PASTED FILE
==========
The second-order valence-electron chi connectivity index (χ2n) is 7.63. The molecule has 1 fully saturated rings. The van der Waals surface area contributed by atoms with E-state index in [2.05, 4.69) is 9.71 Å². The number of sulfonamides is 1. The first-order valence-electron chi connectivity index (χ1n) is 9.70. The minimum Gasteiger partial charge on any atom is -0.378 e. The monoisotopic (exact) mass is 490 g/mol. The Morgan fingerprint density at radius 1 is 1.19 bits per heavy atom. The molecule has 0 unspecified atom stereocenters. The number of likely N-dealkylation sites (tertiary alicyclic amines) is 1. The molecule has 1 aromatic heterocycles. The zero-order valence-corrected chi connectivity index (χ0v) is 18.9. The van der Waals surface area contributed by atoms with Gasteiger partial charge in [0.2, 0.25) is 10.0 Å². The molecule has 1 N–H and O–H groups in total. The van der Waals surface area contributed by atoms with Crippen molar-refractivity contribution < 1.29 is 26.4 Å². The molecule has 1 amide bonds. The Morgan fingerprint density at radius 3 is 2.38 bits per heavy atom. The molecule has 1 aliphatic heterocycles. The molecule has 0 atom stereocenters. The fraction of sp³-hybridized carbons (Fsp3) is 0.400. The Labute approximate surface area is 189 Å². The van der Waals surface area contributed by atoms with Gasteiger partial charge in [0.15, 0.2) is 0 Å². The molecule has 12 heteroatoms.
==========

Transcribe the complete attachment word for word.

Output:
The second-order valence-electron chi connectivity index (χ2n) is 7.63. The molecule has 1 fully saturated rings. The van der Waals surface area contributed by atoms with E-state index in [2.05, 4.69) is 9.71 Å². The number of sulfonamides is 1. The first-order valence-electron chi connectivity index (χ1n) is 9.70. The minimum Gasteiger partial charge on any atom is -0.378 e. The monoisotopic (exact) mass is 490 g/mol. The Morgan fingerprint density at radius 1 is 1.19 bits per heavy atom. The molecule has 0 unspecified atom stereocenters. The number of likely N-dealkylation sites (tertiary alicyclic amines) is 1. The molecule has 1 aromatic heterocycles. The zero-order valence-corrected chi connectivity index (χ0v) is 18.9. The van der Waals surface area contributed by atoms with Gasteiger partial charge in [0.2, 0.25) is 10.0 Å². The molecule has 1 N–H and O–H groups in total. The van der Waals surface area contributed by atoms with Crippen molar-refractivity contribution < 1.29 is 26.4 Å². The molecule has 1 amide bonds. The Morgan fingerprint density at radius 3 is 2.38 bits per heavy atom. The molecule has 1 aliphatic heterocycles. The molecule has 0 atom stereocenters. The fraction of sp³-hybridized carbons (Fsp3) is 0.400. The Labute approximate surface area is 189 Å². The van der Waals surface area contributed by atoms with Gasteiger partial charge in [0.15, 0.2) is 0 Å². The molecule has 12 heteroatoms.